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What protection do Swiss-type second medical use claims provide?

26th Mar 2015

Second medical use patent claims in the so-called “Swiss-type” form, i.e. claims formulated as “Use of a substance X in the manufacture of a medicament for the treatment of disease Y”, were deemed allowable by the Enlarged Board of Appeal of the European Patent Office (“EPO”) in decision G5/83 of 1984. However, for decades it has not been clear what scope of protection Swiss-type claims provide to patentees. For example, would a party infringe a patent with a valid Swiss-type claim following unauthorised manufacturing, selling, offering for sale, distributing and/or using the claimed substance if it is apparent that the substance would be, or has been, used for the indicated treatment? As summarised below, recent cases in the United Kingdom (UK) have started to review the meaning of and scope of protection afforded by Swiss-type claims. Unfortunately, it may be some time before we have answers.

By way of background, it is known that Swiss-type claims have been widely used to protect new and inventive second or further medical uses of known substances. Patents with Swiss-type claims have been granted not only in European countries but also in other jurisdictions around the world, especially where medical methods of treatment per se are not deemed to be patentable. Although Swiss-type claims are no longer permitted by the EPO for recently filed European patent applications (see Enlarged Board of Appeal decision G2/08), having been replaced under EPC2000 by second medical use claims in the form “Substance X for use in the treatment of disease Y”, the claims are widespread in granted European patents and other patents that could remain in force for many years.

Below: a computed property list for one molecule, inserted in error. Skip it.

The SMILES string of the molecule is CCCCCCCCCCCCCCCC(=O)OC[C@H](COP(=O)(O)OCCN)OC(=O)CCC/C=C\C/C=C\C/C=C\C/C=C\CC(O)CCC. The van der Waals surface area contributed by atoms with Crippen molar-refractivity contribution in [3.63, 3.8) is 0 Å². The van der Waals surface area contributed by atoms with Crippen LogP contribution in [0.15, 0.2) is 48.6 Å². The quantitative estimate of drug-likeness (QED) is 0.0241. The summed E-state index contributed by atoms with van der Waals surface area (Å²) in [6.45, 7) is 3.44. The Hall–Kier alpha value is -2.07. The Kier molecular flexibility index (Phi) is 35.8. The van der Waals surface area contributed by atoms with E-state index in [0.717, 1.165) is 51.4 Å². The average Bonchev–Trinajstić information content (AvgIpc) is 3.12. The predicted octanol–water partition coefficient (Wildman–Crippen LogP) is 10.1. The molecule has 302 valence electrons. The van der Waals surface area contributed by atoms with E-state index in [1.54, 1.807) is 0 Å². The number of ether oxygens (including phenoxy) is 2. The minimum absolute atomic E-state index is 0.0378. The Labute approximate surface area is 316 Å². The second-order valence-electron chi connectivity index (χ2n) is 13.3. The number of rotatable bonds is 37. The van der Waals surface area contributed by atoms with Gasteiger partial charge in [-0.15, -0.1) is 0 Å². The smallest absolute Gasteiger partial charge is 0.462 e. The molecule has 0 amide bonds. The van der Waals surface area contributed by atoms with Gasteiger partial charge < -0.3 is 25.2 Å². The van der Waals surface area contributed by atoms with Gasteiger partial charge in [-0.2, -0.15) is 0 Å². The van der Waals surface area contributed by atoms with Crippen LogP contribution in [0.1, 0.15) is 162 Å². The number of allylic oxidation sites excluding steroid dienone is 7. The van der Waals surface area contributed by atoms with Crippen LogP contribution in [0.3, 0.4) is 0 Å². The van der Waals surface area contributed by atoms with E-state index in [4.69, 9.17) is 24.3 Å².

A series of three related court cases involving Warner-Lambert Company (“Warner-Lambert”) as claimant and Actavis Group and others (“Actavis”) as defendants have been heard this year in the England and Wales High Court (Patents Court). In the first case ([2015] EWHC 72 (Pat)) decided by Mr Justice Arnold on 21 January 2015, Warner-Lambert was refused an application for an interim injunction requiring Actavis to take a number of steps to prevent the drug pregabalin from being dispensed by pharmacies for the treatment of pain. Warner-Lambert asserted that their patent EP(UK)0934061 (“the Patent”) which included a Swiss-type claim directed to pregabalin for treating pain would otherwise be infringed by Actavis. Pregabalin is also used to treat epilepsy and generalised anxiety disorder, for which patent protection no longer exists in the UK. Actavis and another generic supplier had meanwhile brought proceedings in the UK to revoke the Patent, and Mr Justice Arnold ordered a full trial of the infringement and invalidity proceedings to be heard from 29 June 2015.